LOS ANGELES -- The changing nature of relief pitching was front and center at Dodger Stadium on Saturday when baseball's top firemen were honored.
During a news conference before Game 4 of the World Series, Edwin Diaz of the Mariners was announced as the American League's top reliever for 2018, while the Brewers' Josh Hader took the honors in the National League.
Joining Diaz, Hader and MLB commissioner Rob Manfred at the podium were the relievers for whom the respective league awards are named: Mariano Rivera and Trevor Hoffman, who rank first and second all-time in saves, respectively.
Rivera and Hoffman represent the prototype for how the modern closer was defined for the better part of the last three decades. However, the definition of "bullpen ace" is expanding, with there being no better example than Hader.
"To be honest with you, I think we're seeing a microcosm of what baseball is turning into, with the bullpenning and things like that," Hoffman said. "Andrew Miller received the award a few years ago, the Mariano Rivera Award, in an equal position with the Cleveland Indians."
Hader, a gangly lefty with a deceptive, cross-body delivery, was used mostly in multi-inning outings and rarely in back-to-back days. He might pitch in the middle innings on one day and might be asked to get the last five outs of a game a couple of days later. However he was used, he excelled.
Hader went 6-1 during the season with a 2.43 ERA and 12 saves. He set a new record for lefty relievers by striking out 143 batters. His presence was one of the most-discussed strategic elements of the National League Championship Series, when his availability largely dictated the lineups that Dodgers manager Dave Roberts would use, as well as his substitution patterns.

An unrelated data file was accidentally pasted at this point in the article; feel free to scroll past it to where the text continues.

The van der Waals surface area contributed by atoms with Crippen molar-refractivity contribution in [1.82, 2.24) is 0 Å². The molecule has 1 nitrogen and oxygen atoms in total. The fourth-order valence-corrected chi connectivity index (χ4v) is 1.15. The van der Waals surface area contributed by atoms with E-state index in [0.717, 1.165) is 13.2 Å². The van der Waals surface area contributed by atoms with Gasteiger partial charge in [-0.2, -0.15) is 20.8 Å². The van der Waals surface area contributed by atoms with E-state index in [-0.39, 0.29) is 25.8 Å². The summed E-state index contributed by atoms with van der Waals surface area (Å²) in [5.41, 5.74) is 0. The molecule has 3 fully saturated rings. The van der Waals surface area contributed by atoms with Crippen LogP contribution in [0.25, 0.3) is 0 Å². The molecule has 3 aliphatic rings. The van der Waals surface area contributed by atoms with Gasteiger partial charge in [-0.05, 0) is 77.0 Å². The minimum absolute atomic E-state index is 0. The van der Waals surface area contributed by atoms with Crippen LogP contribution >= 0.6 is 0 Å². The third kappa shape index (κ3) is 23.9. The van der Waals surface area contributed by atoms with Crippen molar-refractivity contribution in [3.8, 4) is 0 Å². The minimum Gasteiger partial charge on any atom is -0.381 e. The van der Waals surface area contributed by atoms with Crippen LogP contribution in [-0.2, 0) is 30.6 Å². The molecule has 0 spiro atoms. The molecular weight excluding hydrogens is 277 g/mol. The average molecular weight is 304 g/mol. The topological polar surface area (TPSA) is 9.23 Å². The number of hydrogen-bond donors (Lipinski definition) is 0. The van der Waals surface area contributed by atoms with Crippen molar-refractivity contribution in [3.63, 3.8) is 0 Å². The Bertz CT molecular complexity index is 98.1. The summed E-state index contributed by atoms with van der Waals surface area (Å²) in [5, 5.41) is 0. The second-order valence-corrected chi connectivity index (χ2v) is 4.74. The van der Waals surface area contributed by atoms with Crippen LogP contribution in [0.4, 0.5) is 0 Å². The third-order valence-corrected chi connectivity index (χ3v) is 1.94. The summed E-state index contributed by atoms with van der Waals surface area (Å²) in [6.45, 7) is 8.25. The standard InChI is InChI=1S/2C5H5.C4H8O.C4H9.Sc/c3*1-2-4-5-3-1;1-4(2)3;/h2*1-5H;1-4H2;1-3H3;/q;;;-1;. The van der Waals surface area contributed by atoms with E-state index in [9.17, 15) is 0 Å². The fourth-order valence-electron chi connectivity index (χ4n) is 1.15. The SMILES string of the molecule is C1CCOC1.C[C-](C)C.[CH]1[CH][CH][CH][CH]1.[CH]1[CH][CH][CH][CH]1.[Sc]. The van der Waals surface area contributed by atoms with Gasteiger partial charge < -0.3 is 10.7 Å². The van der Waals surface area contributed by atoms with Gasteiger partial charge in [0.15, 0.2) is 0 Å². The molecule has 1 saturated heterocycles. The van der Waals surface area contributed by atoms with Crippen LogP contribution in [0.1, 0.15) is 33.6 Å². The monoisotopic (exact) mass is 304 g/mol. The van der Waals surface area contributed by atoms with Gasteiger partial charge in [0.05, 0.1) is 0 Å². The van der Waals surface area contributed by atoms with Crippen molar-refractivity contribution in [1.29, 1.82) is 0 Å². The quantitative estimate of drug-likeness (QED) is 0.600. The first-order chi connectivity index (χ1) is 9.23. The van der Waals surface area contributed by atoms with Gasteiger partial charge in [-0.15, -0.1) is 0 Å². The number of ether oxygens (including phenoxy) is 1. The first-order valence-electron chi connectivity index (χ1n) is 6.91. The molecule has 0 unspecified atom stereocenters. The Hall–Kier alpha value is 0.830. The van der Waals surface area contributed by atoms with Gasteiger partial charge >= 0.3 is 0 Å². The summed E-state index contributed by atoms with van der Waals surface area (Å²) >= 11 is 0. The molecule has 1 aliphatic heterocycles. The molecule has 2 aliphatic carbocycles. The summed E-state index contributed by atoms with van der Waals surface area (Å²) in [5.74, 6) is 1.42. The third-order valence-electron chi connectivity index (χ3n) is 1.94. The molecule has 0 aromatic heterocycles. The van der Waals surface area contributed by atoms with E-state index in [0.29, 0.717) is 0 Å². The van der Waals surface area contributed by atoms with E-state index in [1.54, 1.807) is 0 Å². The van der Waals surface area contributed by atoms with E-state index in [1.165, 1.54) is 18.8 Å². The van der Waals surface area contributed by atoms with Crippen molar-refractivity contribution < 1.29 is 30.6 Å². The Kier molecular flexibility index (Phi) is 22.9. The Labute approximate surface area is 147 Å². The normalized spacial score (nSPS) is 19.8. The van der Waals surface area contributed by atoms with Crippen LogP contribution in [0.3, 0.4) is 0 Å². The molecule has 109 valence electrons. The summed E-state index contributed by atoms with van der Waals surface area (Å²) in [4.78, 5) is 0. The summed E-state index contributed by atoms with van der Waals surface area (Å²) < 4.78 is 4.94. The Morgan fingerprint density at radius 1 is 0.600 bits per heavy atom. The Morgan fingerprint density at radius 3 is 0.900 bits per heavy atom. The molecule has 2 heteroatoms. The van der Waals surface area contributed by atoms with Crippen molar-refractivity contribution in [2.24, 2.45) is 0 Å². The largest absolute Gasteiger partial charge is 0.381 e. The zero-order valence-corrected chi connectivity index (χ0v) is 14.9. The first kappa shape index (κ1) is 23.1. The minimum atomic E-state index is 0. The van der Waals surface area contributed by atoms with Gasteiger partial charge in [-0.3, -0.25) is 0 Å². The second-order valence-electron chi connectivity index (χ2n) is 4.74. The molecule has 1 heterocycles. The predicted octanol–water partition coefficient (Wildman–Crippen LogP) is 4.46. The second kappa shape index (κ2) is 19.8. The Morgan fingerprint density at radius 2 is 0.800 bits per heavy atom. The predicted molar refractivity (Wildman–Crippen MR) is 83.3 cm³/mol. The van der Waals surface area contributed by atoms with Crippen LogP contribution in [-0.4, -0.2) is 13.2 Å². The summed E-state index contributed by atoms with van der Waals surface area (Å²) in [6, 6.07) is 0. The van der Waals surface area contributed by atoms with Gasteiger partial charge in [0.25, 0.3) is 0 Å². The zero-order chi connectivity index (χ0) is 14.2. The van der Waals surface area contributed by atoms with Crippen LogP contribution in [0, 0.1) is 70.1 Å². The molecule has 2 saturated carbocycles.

"I think it was obvious of the year that Josh had, it was that dominant from a reliever's standpoint," Hoffman said. "It was taken into consideration -- the number of saves -- but I think his year stood out amongst everybody else's."
Hader pitched 7 2/3 scoreless innings during the postseason with 12 strikeouts in helping the Brewers come within one game of making the World Series for the first time since 1982.
"It really comes down to pitching," Hader said. "I think that whenever your time is up and you can get out on the mound and help the team out in any way, I think that as long as you don't set a role (for) yourself, that's really where the game is going now."
Diaz was a more traditional closer, racking up 57 saves, tied for the second most ever. He posted a 1.96 ERA in helping Seattle rise to surprise contender status for most of the summer. A big factor in that was the Mariners' 54-28 record in games decided by two or fewer runs, largely due to Diaz's ability to consistently lock down leads.
The righty features one of baseball's best sliders. As his save total piled up, Diaz eventually bet his manager, Scott Servais, on a haircut. If Diaz reached 50 saves, Servais would have to get a replica of Diaz's close-cropped hairdo. Obviously, Diaz won the bet.
"I keep all the balls of my saves," Diaz said. "I keep it, bring them home, and put them everywhere in the house. But I give that ball to him to let him know, I got to 50, so you have to be ready to get the haircut."
Hoffman, who ranks second all-time with 601 career saves, was inducted into the Baseball Hall of Fame this summer in Cooperstown, New York.
Meanwhile, Rivera will be eligible to be voted in for the first time this winner. The all-time saves leader (652) is considered a shoo-in to be inducted on his first try. He followed Hoffman's induction process carefully.
"It's something that brings me back home when I was just a little one there in Puerto Camaito, Panama," Rivera said. "Now being considered a Hall of Famer, I mean, (being) on the ballot, it's amazing."